The UK government has refused to back down to the owners of ISP UK Online who have accused it of stealing the provider's name for use in an e-government initiative.
E-minister Patricia Hewitt last month announced plans to launch a portal for the government's online services, called UK Online - the same name as the five-year-old service provider.
Easynet Group, which operates the ISP, met with government officials last Thursday to discuss the problem. The government refused to change the name of the service, but agreed to change the logo to make it less like the ISP's logo.
A Cabinet Office spokeswoman said the meeting with Easynet "was very productive" and that the two would work together to prevent any confusion.
Grahame Davies, managing director of Easynet, said the meeting was both encouraging and interesting, and that the ISP was able to express concerns over the potential confusion the similar names could cause.
"It isn't possible to trademark the names UK and Online, so the government can continue to use the name for its service. But we are confident after the meeting that appropriate action will be taken and the government will try to help minimise any confusion," he said.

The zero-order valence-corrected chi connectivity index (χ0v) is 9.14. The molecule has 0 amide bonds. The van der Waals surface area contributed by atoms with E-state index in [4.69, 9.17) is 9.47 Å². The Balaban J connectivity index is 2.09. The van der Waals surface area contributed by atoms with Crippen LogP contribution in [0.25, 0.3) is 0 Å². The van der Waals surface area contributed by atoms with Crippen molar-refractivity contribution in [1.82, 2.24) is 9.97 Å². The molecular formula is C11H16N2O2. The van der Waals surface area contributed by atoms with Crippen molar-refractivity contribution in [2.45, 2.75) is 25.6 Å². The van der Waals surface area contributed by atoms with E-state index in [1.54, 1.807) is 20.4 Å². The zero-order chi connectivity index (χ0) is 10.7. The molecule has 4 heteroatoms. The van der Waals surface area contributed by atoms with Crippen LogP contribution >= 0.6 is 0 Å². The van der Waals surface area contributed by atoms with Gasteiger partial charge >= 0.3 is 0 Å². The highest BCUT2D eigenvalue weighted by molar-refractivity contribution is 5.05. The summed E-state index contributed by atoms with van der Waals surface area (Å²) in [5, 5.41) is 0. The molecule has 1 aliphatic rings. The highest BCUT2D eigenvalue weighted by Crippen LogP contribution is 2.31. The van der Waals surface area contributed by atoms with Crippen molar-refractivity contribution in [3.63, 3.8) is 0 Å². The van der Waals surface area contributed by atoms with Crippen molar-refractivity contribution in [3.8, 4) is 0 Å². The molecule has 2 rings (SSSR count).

Davies said he was as yet unable to detail what measures would be put in place to avoid confusion, but did confirm that the government had revised its logo. "The logo is still similar, but with important differences to ours," he said.
The government announced last week that it has awarded BT the contract to develop the UK Online portal. The service will enable people to customise the home page to create direct links to the government services they frequently use such as car tax or TV licence renewal.
A test service will be developed by July 2000 and a fully operational service will run from the summer of 2001.
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